Behind Prison Walls By Ann Novick Mekor Press
The name Ann Novick will be familiar to Jewish Press readers as the weekly columnist who writes “The Person Behind the Chair” in the Olam Yehudi Magazine section. Novick has just published her first book on an entirely different subject. Behind Prison Walls, a story of innocence and betrayal, recounts the true-life nightmare her daughter Miriam experienced over 15 years ago.
The book is a page-turner and will keep the reader in its grip until the last word.
Miriam and her husband, Daniel, happily married for 10 months, spent Pesach with the Novicks in their hometown far from New York where the young couple resided and then left for a belated honeymoon in France. A picture postcard of the Eiffel Tower arrived with a few lines about the good time they were having – and then the couple disappeared.
The family friend who had gone to the airport in New York to pick them up reported that they were not on the flight, that no one had heard from them, and that there was no trace of them.
It took days to discover that Miriam and Daniel had been arrested. But why? And what could Ann do to help from so far away? To further complicate things, Ann found out from French authorities that Miriam was three months pregnant.
Eventually Miriam’s parents learned that the brother of Daniel’s best friend had asked the young couple to take a suitcase home for him as they were leaving France. Not questioning this longtime family friend, they took the suitcase unopened and checked in for their flight. (This was before 9/11.)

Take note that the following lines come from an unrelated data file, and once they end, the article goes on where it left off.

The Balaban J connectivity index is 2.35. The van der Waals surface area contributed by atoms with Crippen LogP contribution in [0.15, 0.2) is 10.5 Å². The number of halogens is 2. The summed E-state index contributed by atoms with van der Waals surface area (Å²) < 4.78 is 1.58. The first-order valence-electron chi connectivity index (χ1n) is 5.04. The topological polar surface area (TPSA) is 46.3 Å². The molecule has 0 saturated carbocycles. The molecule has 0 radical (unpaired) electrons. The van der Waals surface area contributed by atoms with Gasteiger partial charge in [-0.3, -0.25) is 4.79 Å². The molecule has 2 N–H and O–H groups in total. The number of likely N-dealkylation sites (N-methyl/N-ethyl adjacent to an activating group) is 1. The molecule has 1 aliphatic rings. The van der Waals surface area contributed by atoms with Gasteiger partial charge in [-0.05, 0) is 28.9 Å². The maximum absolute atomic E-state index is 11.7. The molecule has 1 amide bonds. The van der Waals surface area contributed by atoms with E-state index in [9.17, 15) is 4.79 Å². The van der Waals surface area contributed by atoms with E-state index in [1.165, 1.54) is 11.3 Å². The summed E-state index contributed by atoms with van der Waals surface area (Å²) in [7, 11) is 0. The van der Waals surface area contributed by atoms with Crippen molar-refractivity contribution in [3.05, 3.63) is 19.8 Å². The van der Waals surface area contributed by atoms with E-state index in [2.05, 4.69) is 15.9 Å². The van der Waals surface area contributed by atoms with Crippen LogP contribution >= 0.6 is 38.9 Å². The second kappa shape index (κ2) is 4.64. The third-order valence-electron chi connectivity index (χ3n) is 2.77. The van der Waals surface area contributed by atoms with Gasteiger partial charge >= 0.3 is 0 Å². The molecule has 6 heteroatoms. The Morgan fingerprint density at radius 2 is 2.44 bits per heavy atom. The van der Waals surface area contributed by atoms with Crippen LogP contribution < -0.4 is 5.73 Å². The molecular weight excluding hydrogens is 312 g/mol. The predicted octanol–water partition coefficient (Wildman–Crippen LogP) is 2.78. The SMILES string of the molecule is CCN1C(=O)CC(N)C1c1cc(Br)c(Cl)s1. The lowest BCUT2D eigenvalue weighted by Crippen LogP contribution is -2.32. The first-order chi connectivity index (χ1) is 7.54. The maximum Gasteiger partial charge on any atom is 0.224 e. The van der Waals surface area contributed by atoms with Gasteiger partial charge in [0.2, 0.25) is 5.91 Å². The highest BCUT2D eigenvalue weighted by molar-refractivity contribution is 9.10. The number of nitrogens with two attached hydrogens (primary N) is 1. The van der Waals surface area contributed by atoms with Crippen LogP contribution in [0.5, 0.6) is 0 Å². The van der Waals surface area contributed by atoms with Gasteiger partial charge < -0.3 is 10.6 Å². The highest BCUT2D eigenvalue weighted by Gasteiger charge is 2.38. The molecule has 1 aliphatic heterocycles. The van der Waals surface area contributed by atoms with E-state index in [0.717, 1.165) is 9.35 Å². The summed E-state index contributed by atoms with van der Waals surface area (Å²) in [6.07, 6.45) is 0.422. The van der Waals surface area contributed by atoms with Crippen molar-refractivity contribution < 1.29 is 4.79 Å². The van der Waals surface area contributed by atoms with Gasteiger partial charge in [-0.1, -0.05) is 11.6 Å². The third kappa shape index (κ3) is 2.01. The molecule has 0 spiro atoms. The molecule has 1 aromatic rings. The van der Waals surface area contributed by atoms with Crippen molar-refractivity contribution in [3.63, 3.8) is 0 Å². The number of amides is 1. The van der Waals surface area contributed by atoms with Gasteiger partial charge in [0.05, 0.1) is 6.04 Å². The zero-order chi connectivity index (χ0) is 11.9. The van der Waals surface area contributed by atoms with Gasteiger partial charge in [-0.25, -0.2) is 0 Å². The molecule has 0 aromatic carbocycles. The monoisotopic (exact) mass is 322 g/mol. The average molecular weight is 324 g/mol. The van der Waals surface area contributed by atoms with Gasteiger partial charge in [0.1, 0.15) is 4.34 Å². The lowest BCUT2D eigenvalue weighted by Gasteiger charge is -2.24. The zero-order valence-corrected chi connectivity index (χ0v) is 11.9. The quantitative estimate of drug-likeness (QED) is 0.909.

Unfortunately, the suitcase was filled with drugs and no amount of explaining, or the shocked look on the faces of the young couple, mattered. No one believed them. Thus began the nightmare. They were put in prisons in Paris far apart from each other. Neither Miriam nor Daniel spoke French and they had no way to contact anyone.
Ann, however, made contact with the Jewish community in Paris and was able to communicate with her daughter through letters. Most of the book consists of the letters Miriam wrote home during the many months of her incarceration. Ann fills in all the details and takes us along with her as she makes her first visit to Paris.
It’s almost impossible to put the book down as we wonder whether bail will be granted to Miriam and what will happen when the case finally goes to trial. And we hold our breaths to the end as we await the verdict.
Ann’s personal thoughts upon her first visit to her incarcerated daughter will resonate deeply with anyone who has ever visited a relative or friend in jail.
The book is a testament to the great faith of this 20-year-old girl. The deep emunah of Ann and her husband Reuben was deeply planted in their daughter. Her struggles to eat only kosher food and keep Shabbos under the most trying circumstances are moving and inspirational, as is her absolute trust in Hashem.
The book takes us through two years in the life of Ann’s daughter and son-in-law and their new baby born in France. Praise is lavished on the amazing Jewish community in Paris and the many miracles Hashem performed for Ann, her husband, and their daughter and son-in-law.
There are lessons to be learned from this book; among them, says Ann, is to never underestimate what you can do to help others. Don’t wait for large organizations or well-established people to take over. Adversity shows us who our true friends are and sometimes it can come as a surprise.